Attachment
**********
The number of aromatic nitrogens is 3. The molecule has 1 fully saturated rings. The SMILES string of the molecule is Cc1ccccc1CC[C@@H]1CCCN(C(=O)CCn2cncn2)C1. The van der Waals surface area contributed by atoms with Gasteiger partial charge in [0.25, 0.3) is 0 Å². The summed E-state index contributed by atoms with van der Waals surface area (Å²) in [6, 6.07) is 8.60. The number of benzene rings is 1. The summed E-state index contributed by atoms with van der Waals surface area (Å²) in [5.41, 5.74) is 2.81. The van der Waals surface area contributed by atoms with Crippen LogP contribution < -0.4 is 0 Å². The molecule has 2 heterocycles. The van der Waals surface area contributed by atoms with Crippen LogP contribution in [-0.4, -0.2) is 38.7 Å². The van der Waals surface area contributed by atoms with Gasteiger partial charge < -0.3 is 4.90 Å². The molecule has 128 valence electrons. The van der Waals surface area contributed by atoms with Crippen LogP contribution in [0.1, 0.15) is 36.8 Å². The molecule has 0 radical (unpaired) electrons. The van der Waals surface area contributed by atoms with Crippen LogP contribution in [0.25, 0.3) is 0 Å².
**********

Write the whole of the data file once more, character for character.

The number of aromatic nitrogens is 3. The molecule has 1 fully saturated rings. The SMILES string of the molecule is Cc1ccccc1CC[C@@H]1CCCN(C(=O)CCn2cncn2)C1. The van der Waals surface area contributed by atoms with Gasteiger partial charge in [0.25, 0.3) is 0 Å². The summed E-state index contributed by atoms with van der Waals surface area (Å²) in [6, 6.07) is 8.60. The number of benzene rings is 1. The summed E-state index contributed by atoms with van der Waals surface area (Å²) in [5.41, 5.74) is 2.81. The van der Waals surface area contributed by atoms with Crippen LogP contribution < -0.4 is 0 Å². The molecule has 2 heterocycles. The van der Waals surface area contributed by atoms with Crippen LogP contribution in [-0.4, -0.2) is 38.7 Å². The van der Waals surface area contributed by atoms with Gasteiger partial charge < -0.3 is 4.90 Å². The molecule has 128 valence electrons. The van der Waals surface area contributed by atoms with Crippen LogP contribution in [0.1, 0.15) is 36.8 Å². The molecule has 0 radical (unpaired) electrons. The van der Waals surface area contributed by atoms with Crippen LogP contribution in [0.25, 0.3) is 0 Å².